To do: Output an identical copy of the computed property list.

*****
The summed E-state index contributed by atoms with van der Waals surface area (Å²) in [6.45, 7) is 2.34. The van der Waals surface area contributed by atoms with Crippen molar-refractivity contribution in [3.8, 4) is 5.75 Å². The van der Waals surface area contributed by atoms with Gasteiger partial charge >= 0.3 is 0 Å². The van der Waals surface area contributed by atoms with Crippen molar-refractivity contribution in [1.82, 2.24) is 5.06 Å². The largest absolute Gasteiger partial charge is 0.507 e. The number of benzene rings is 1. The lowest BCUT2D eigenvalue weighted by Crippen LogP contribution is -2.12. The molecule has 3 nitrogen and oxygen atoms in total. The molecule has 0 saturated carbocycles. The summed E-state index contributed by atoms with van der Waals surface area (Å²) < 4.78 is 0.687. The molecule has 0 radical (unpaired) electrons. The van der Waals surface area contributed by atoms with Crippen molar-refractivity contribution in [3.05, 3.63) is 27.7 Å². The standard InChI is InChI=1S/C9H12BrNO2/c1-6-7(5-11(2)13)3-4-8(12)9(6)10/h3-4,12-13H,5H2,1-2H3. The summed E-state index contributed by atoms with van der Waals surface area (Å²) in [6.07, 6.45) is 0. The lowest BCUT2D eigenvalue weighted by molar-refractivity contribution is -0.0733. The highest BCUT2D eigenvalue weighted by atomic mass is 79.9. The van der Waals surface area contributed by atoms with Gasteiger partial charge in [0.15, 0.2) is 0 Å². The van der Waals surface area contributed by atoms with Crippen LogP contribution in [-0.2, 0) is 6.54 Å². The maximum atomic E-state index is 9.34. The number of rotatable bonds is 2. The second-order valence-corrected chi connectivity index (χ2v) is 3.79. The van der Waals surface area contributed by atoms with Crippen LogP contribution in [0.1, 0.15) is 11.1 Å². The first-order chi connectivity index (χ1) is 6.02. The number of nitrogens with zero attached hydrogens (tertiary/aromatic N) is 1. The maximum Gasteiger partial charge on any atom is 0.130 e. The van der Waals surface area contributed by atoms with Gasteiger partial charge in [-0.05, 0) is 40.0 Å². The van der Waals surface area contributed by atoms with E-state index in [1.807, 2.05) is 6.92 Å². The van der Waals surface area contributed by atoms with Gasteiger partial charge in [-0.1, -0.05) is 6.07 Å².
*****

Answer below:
The summed E-state index contributed by atoms with van der Waals surface area (Å²) in [6.45, 7) is 2.34. The van der Waals surface area contributed by atoms with Crippen molar-refractivity contribution in [3.8, 4) is 5.75 Å². The van der Waals surface area contributed by atoms with Gasteiger partial charge >= 0.3 is 0 Å². The van der Waals surface area contributed by atoms with Crippen molar-refractivity contribution in [1.82, 2.24) is 5.06 Å². The largest absolute Gasteiger partial charge is 0.507 e. The number of benzene rings is 1. The lowest BCUT2D eigenvalue weighted by Crippen LogP contribution is -2.12. The molecule has 3 nitrogen and oxygen atoms in total. The molecule has 0 saturated carbocycles. The summed E-state index contributed by atoms with van der Waals surface area (Å²) < 4.78 is 0.687. The molecule has 0 radical (unpaired) electrons. The van der Waals surface area contributed by atoms with Crippen molar-refractivity contribution in [3.05, 3.63) is 27.7 Å². The standard InChI is InChI=1S/C9H12BrNO2/c1-6-7(5-11(2)13)3-4-8(12)9(6)10/h3-4,12-13H,5H2,1-2H3. The summed E-state index contributed by atoms with van der Waals surface area (Å²) in [6.07, 6.45) is 0. The lowest BCUT2D eigenvalue weighted by molar-refractivity contribution is -0.0733. The highest BCUT2D eigenvalue weighted by atomic mass is 79.9. The van der Waals surface area contributed by atoms with Gasteiger partial charge in [0.15, 0.2) is 0 Å². The van der Waals surface area contributed by atoms with Crippen LogP contribution in [-0.2, 0) is 6.54 Å². The maximum atomic E-state index is 9.34. The number of rotatable bonds is 2. The second-order valence-corrected chi connectivity index (χ2v) is 3.79. The van der Waals surface area contributed by atoms with Crippen LogP contribution in [0.1, 0.15) is 11.1 Å². The first-order chi connectivity index (χ1) is 6.02. The number of nitrogens with zero attached hydrogens (tertiary/aromatic N) is 1. The maximum Gasteiger partial charge on any atom is 0.130 e. The van der Waals surface area contributed by atoms with Gasteiger partial charge in [-0.05, 0) is 40.0 Å². The van der Waals surface area contributed by atoms with E-state index in [1.807, 2.05) is 6.92 Å². The van der Waals surface area contributed by atoms with Gasteiger partial charge in [-0.1, -0.05) is 6.07 Å².